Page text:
GOT: Speaking of developing as an artist and preparing your debut, can you tell us which artists are featured on this album?
Shonie: As of right now, we just have Fabolous. We’re not sure if we’re going to have any more features. We’re figuring out if it’s just going to be me or, you know, other features. We want to keep people guessing about what’s going on.
GOT: So how far are you into finishing your debut album, Passionate…Pieces Of Me?
Shonie: Pretty much done. The album we’re trying to get it out this summer but you never know. You never know what could happen, what could be the next single.
GOT: What producers have you worked with so far on the album?
Shonie: Uh J.R. Hudson, who does a lout of neo-soul music, such as John Legend and Jill Scott. It’s incredible working with him. I’ve worked with Drumma Boy, Gorilla Tank, Jim Jonsin, and we also have our own in-house production team. It’s amazing working with them and they’ve definitely been giving me heat.
GOT: Nice. What’s your favorite record on the album? And why?
Shonie: My favorite record on the album—and I have a lot of them—is “Lights, Camera, Action,” which was produced by Midas, one of our own producers. It’s basically a confident song about being in the center of attention. Whether it’s girls going out, or a girl with her man, you just want to be that center of attention, and there’s nothing wrong with that as long as you’re doing it in a good way. That’s one of my favorite records.
GOT: Speaking of records on the album, tell us how you linked up with Fabolous for the single “Can’t Let Go.”
Shonie: I actually did the song “Can’t Let Go” when I was 17. We just re-recorded it and added different backgrounds, and someone at Slip-N-Slide thought of getting a feature. They were talking about someone like Jadakiss, or another up-north rapper. You know, a Jim Jones. But then someone mentioned Fabolous, and I thought that’d be hot. I mean Fabolous is a great artist and everyone wants to hear what he’s got to say. We sent the record to Fabolous, and he said it reminded me of a moment of his, and that it brought back a certain vibe to him. He sent the record back with his verse on it, and that’s that. Shout out to Fabolous for the support!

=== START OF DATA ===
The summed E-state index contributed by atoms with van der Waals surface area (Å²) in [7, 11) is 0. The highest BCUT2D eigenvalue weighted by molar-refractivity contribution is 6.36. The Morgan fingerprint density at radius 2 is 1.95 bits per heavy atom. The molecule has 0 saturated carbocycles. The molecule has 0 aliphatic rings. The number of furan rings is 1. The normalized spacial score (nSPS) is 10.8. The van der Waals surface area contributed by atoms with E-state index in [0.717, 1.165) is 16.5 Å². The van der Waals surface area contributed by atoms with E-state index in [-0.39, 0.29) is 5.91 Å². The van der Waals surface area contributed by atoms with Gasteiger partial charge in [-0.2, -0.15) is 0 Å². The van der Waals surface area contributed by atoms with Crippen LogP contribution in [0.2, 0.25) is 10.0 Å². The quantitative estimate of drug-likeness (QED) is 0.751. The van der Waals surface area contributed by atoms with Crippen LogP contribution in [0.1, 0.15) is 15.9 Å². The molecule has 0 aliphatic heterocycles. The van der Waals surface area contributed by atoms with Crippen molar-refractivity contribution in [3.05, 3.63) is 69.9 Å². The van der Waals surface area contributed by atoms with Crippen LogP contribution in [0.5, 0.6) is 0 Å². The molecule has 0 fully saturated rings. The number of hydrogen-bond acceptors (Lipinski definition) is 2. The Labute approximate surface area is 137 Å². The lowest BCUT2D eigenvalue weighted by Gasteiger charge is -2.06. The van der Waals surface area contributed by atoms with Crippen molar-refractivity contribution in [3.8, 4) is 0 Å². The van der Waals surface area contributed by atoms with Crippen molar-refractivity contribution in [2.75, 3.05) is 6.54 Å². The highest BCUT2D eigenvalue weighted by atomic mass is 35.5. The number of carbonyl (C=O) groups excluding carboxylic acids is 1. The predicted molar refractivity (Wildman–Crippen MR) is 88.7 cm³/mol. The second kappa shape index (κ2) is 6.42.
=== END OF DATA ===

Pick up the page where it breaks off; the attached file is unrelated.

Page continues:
GOT: So have you chosen a second single yet?
Shonie: We haven’t chosen a second single. In fact, we’re choosing the second single now. I definitely want to keep people guessing about what’s going on—so we haven’t chosen it yet but I’m quite sure it’s going to be incredible.
GOT: Well we look forward to figuring out what that will be. Now let’s get into some fun questions. If you could be anything in the world, what would you be and why?
Shonie: If I could be anything in the world? God! (laughs) You know what, music is all I really want to do. I want to be remembered in the game. I want to be in it for a long time—an icon—and known for putting out great music. You know, ultimately receiving Grammy’s and respect in the game.
GOT: Got it. And what do you think you’re bringing to the R&B game that it either doesn’t currently have or is slacking in?
Shonie: I think I have that different edge. With my music, I’m that female version of Jay-Z, that female version of The Dream. Lauryn Hill, with a little Betty White. I put on a great show and I entertain people. R&B is definitely starting to make a comeback—hip-hop has taken over for a while. I’m putting that edge on music that people are going to enjoy and love.
GOT: What music is currently on your iPod?
Shonie: I love Lady Gaga‘s “Pokerface.” I’m a big fan of Lady Gaga—that’s my record to listen to all day. I have Jazmine Sullivan as well, one of my favorite records is “Need U Bad.” That’s an incredible record. I’m also always listening to T.I. But as of right now, I’m always listening to Lady Gaga. She’s different and fresh. I love Lady Gaga.
GOT: You’re signed to Slip-N-Slide and Def Jam. What are your favorite artists on these two labels and why?
Shonie: Oh man (laughs). On Def Jam, I love everybody, but I got to give it to The Dream. He’s my favorite artist. As far as Slip-N-Slide, Trina is like a big sister to me and she took me under her wing—she’s always encouraging me, so she’s definitely on my good side.
GOT: Finally, what do you want your fans to know about you that they might not know yet?
Shonie: I just want people to know that I’m a down-to-earth girl. I’m real and I like to write about real things. I’m a regular girl (laughs). I’m going to keep doing my music and I know one day I’ll make it to the top.